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A new Manon Lescaut by Puccini


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A new Manon Lescaut by Puccini

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“Manon Lescaut is a heroine I believe in”, Giacomo Puccini wrote to Giulio Ricordi, his publisher, who actively supported him after his first opera, Le Villi (1884). After three years of work and fine-tuning among seven librettists, the success of Manon Lescaut marked the real starting point of Puccini’s career by ushering in a new period in Italian lyric art, incarnated up to then by the great Verdi.In 1893, which saw the triumphant creation of Puccini’s third work, the lyric landscape reveals the outlines of a new current, verismo, represented by Cavalleria rusticana (1890)by Mascagni or Pagliacci (1892) by Leoncavallo.These are one-act works dedicated to a realistic portrait of a “slice of life,” as it was said at the time.The story of the faithless Mano, torn apart by love and money, acts as a catalyst on Puccini’s musical inspiration, enabling him to open up new perspectives.


Following in the footsteps of Enrico Caruso, Carlo Bergonzi and Placido Domingo, Jonas Kaufmann is taking over the role of Chevalier Des Grieux in Puccini’s Manon Lescaut.His role at the Royal Opera House gives us an opportunity to take another look at a work that ushered in verismo and revealed a “new” Manon Lescaut after Massenet’s.

From Abbé Prévost to Giacomo Puccini

The famous Histoire du chevalier Des Grieux et de Manon Lescaut (1731) by Abbé Prévost had already inspired Daniel-François-Esprit Auber in 1856 and Jules Massenet in 1884. Puccini wanted above all to distance himself from the work of Massenet, whom he knew well, in order to create a Manon different from the frivolous and fragile woman depicted by his predecessor.This is a new Manon that Puccini introduces us to.Out of the character created by Abbé Pévost, he was able to maintain those aspects that were suitable for dramatic development:this was a formidable challenge, as he had to turn a Romanesque character acting over the long term into a lyrical character expressing her passions and reversals in a necessarily limited period of time without making it all unconvincing.

Puccini opted for a structure with four acts.The first two are dominated by pleasure:the first act involves the discovery of love by two young people who decide to run off together; the second act plunges us into the deceptive vortex of Manon’s life as a courtesan, a slave to the wealth that will lead to her downfall.The following two acts feature suffering and decline, leading to death.Puccini thus develops four moments in Manon’s story.The audience necessarily has to “imagine” the character’s evolution between these four pictures so as not to be surprised by the sometimes abrupt changes that lead her from the pleasures of love to betrayal, then to the premonition of unavoidable death that terrifies her before one final, heart-rending declaration of love.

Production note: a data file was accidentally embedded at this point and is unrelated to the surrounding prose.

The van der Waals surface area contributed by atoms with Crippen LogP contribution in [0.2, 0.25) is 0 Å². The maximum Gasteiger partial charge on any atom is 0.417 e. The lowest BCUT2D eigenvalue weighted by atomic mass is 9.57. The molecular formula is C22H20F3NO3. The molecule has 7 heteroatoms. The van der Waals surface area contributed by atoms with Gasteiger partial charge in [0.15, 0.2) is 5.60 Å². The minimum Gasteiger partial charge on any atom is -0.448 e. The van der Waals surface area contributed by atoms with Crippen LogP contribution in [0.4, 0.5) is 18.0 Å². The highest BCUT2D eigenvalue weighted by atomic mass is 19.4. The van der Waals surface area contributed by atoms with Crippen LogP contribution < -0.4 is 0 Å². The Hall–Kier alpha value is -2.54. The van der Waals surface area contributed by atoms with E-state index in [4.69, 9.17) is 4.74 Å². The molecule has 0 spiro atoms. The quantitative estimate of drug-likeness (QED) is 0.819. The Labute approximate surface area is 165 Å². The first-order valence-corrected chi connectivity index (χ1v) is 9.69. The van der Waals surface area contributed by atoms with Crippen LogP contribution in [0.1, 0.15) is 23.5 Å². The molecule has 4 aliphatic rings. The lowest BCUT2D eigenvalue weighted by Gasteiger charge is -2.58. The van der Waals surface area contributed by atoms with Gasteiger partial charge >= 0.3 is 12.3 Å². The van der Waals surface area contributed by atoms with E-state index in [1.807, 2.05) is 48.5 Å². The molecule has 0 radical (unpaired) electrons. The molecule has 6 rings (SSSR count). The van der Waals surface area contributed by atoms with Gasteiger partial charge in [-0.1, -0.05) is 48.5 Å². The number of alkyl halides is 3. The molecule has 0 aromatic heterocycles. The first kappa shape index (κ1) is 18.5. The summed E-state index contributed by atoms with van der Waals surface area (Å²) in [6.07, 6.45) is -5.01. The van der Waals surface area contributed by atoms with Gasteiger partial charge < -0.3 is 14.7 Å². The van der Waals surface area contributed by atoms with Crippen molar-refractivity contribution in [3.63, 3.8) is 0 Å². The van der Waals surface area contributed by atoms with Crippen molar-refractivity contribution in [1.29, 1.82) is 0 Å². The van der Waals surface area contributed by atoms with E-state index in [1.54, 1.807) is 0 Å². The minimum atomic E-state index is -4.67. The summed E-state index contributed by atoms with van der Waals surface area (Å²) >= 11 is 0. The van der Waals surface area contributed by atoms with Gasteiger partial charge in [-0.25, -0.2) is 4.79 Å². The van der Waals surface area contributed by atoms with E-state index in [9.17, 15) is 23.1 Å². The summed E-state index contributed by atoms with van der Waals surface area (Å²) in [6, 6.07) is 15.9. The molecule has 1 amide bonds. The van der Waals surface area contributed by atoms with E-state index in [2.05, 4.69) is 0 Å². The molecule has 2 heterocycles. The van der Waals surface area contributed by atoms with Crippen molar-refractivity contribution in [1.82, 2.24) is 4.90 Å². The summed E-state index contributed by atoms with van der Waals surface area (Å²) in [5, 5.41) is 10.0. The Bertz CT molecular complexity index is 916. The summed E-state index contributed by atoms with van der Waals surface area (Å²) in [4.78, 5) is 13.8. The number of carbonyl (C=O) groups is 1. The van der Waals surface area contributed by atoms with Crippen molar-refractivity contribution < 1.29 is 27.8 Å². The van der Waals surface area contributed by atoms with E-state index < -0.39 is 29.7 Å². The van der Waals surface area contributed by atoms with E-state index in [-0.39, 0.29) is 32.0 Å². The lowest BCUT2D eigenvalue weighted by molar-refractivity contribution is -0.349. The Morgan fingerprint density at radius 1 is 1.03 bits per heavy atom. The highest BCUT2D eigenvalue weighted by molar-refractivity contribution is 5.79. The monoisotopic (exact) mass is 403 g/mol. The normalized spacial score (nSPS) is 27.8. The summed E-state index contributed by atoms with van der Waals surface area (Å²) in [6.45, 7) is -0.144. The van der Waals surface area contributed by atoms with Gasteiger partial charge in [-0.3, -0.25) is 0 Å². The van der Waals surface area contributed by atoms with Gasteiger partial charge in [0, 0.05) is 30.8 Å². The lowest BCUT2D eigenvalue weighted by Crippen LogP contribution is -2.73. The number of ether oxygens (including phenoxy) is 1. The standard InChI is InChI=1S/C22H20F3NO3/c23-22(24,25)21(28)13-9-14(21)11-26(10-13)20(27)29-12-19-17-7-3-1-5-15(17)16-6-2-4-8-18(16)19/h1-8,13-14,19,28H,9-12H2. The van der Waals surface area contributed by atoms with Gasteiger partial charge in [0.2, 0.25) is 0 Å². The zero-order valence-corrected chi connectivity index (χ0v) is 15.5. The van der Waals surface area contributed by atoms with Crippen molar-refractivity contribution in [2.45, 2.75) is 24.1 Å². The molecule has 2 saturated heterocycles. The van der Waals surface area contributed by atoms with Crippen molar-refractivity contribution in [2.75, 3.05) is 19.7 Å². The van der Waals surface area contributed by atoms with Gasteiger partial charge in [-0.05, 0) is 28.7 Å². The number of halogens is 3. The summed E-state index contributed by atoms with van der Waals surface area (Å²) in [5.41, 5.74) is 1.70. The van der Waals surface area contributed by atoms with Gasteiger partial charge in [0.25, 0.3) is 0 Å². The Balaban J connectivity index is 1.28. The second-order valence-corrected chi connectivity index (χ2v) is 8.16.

Puccini’s Mano offers the new face of a woman of provocative sensuality, remorselessly enslaved to her reckless pursuit of excitement.She is ardently intoxicated with love, with luxurious pleasures, without experiencing the regrets and nostalgic hesitations of Massenet’s fragile heroine.With Puccini, her betrayal is hardly unencumbered with emotion at the evocation of a past happiness, and there is no place for any “Goodbye to our little table….”Puccini’s Manon sings passionately about the “miracolo d’amor”, then the horrified rejection of death that finally and tragically puts an end to her life as a “light” woman as an unavoidable punishment.Manon dies “sola, perduta, abbandonata in landa desolata”, seeming to echo the fate of another “depraved” woman, la Traviata, “sola, abbandonata in questo popoloso deserto”.How can we not see young Puccini’s homage to Verdi, whose last opera, Falstaff,was created eight days after the premiere of Manon Lescaut?

A new character : the orchestra

This homage is at the core of a work noteworthy for its undeniable novelty in terms of the importance given to the orchestra, whose dramatic function harks back to that of the choir in ancient Greek tragedy. The preponderant role given to it is part of the evolution started by Verdi, who also wanted to establish the orchestral continuity that his Otello (1887) also shows.Characterised by an imposing array of instruments that pave the way for La Bohème (1896) and Tosca (1900), the orchestra in Manon Lescaut is tasked by Puccini with forcefully expressing feelings and heartbreak while also rendering tangible the ongoing progression of death, through the use of leitmotivs.Death is in fact the common denominator in a story in which it is the inevitable outcome.The drama is structured according to this death foretold as a punishment for the women who thought she could live a life of intense pleasure without giving up on love.

In order to embody all the energy of this new Manon, symbolising the triumph of passion over reason, Puccini needed a great operatic voice, capable of dominating a powerful orchestra.The great Magda Olivero, and, closer to our time, Raina Kabaivanska, Renata Scotto and Mirella Freni have stood out in this role.Enrico Caruso, Carlo Bergonzi and Placido Domingo have been among the greatest interpreters of the Chevalier Des Grieux.

Manon Lescautis a very modern work, characterised by the wealth of its harmonic subtleties and the daring of its unusual instrumental combinations.It fully obeys the principle of “continuous opera” so dear to Wagner.The orchestral fabric is not broken up by great arias or explanatory monologues, since the breadth of the orchestral score is adequate to depict the characters’ innermost feelings.

Catherine Duault

www.opera-online.com

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